I can’t remember exactly who said it, but I recall somebody once making the claim that Afro Samurai was a truer fusion of hip-hop and anime than Samurai Champloo. There is something to be said as Champloo’s hip-hop vibes tend to be a bit more subtle and downplayed at times. However, when you really look at it, Afro Samurai has something of a tunnel-vision when it comes to the synthesis of two genres. The focus there feels as if it’s more on the stereotypes of hip-hop and less of the music and culture itself, almost batting you over the head with it. Where Champloo truly succeeds and even surpasses Afro is in its diversity. There is a hip-hop base in this series but this mash-up contains hints of Okinawan culture and Japanese history—one element doesn’t dominate the other nor does it rely on a single one. Additionally, the stream of anachronistic gags and pop culture references never gets old and remains fresh throughout; not knowing your Japanese history by heart will not detract from your enjoyment. It’s all complemented by great writing, fluid and amazing animation, and one of the most memorable voice casts I’ve heard to date.
Expanding on the diversity a bit, I believe what best seals the deal with Samurai Champloo is the shitennou or “Four Heavenly Kings” hand-picked by Shinichiro Watanabe himself for the musical score. (If I were a tackier man, I would say that we should call them the Four Beat Kings … but I won’t. Because you’d hate me.) The soundtrack isn’t just the work of one composer, it’s comprised of tracks by shakkazombie’s DJ Tsutchie, Five Deez member fat jon, rap duo FORCE OF NATURE, and nujabes. Each artist brings their own unique hip-hop talents to the table: nujabes with his entrancing cool jazz and acoustic beats; fat joe and his organic blend of house and occasional electronica; FORCE OF NATURE with their hard and gritty drum sections; and Tsutchie’s downplayed mix of techno and percussion. Also entering the fray are vocalists Shing02 and MINMI who sing the opening and ending themes, respectively. Both themes in my book are the finishing touches, the ultimate hook that reels you into this show. All together, the collaborative efforts add a vibrant and moving atmosphere to each episode.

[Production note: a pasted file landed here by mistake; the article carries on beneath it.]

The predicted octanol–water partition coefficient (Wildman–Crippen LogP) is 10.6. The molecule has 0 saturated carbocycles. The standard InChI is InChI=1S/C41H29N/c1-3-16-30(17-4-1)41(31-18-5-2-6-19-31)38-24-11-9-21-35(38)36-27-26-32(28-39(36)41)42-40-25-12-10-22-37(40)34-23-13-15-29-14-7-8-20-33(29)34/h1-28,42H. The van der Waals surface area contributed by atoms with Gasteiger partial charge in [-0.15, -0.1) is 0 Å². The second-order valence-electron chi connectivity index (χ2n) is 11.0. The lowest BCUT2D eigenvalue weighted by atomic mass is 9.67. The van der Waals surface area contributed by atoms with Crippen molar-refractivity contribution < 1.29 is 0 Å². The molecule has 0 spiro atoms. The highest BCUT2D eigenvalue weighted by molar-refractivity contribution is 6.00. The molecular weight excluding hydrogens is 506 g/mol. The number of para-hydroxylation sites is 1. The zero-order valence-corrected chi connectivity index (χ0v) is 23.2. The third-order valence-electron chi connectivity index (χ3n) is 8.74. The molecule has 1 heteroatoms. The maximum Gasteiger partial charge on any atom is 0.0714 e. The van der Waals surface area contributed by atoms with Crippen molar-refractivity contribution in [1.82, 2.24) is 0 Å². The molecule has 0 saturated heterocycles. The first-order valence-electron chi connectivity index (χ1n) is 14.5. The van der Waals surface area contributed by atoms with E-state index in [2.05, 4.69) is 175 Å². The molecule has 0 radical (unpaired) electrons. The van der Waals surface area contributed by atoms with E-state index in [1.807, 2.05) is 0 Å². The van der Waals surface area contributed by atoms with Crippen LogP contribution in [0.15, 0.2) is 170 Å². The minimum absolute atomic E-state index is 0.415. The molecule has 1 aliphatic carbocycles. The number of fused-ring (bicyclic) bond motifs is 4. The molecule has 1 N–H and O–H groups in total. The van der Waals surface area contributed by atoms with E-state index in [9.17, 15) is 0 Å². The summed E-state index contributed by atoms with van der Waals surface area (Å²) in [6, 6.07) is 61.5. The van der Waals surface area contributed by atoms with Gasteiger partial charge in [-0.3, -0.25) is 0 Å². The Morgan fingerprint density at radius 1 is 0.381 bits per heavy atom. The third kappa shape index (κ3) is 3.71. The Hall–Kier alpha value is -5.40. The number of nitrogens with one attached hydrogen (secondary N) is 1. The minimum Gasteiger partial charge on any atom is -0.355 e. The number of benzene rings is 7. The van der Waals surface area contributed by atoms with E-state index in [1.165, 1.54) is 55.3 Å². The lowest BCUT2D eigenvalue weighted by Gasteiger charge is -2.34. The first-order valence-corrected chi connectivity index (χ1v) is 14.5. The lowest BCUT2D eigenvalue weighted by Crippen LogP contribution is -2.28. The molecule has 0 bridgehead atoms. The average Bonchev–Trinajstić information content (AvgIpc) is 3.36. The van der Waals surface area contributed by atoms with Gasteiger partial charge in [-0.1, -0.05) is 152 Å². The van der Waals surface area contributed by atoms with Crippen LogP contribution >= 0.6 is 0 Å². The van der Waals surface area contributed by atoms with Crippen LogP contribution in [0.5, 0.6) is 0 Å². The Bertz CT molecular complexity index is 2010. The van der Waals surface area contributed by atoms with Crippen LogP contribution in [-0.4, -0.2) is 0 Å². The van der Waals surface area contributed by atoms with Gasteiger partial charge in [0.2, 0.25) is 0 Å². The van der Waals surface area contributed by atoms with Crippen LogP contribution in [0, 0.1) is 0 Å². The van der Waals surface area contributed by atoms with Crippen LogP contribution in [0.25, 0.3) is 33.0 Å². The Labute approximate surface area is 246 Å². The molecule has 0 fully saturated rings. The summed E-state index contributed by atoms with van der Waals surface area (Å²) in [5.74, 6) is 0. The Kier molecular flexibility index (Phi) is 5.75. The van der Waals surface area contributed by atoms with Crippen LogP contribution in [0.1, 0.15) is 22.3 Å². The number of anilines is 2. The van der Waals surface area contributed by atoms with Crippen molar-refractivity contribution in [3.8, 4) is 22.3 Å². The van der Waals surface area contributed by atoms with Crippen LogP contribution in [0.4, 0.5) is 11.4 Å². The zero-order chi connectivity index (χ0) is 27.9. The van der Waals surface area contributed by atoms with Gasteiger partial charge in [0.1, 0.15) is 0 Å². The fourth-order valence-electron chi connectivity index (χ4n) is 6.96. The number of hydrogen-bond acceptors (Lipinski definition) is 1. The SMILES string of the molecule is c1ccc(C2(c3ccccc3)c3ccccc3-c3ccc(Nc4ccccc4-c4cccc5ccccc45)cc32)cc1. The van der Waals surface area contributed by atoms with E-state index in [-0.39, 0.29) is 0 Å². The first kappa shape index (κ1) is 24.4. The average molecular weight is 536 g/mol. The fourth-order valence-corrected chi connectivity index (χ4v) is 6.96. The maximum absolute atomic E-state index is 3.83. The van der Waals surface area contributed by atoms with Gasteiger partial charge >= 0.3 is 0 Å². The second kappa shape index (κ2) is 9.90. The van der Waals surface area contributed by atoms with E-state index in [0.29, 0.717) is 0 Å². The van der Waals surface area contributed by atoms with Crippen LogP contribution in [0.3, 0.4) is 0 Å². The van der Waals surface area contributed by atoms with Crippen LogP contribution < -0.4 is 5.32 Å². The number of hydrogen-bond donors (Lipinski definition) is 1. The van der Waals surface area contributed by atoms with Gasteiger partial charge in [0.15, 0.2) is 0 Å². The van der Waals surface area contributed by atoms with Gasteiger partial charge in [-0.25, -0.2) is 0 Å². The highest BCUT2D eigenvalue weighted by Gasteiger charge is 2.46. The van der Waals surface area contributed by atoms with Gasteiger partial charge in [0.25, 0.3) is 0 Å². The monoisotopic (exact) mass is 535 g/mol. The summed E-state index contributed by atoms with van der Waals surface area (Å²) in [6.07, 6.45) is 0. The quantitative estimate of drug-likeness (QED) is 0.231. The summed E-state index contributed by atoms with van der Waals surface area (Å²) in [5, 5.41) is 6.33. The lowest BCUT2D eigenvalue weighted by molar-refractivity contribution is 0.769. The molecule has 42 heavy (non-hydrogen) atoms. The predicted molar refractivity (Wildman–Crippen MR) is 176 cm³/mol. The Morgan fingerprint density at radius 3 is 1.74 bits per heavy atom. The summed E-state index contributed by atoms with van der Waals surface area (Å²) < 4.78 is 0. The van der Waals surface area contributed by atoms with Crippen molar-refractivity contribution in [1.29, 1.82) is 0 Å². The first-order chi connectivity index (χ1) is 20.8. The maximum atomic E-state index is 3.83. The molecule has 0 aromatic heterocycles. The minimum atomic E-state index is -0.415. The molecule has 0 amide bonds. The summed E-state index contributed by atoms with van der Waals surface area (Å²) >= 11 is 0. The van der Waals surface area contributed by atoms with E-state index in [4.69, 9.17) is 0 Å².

At the risk of sounding like blatant product placement, I for one am glad that FUNimation came out and gave us a complete collection of Samurai Champloo. With the demise of Geneon, I was getting worried as to whether or not I’d ever be able to actually own it, let alone see it again. Bebop Redux accusations and beefs with Afro aside, now that a second chance has presented itself, you’d be foolish in not checking this series out. Don’t let any prejudices about hip-hop sway you away from this one! In fact, I’d go so far as to say that this is hip-hop-fueled anime done right, a samurai action mix tape that you’ll find yourself jiving with throughout. (Yes, I used “jive” in a sentence; I’m bringing it back.)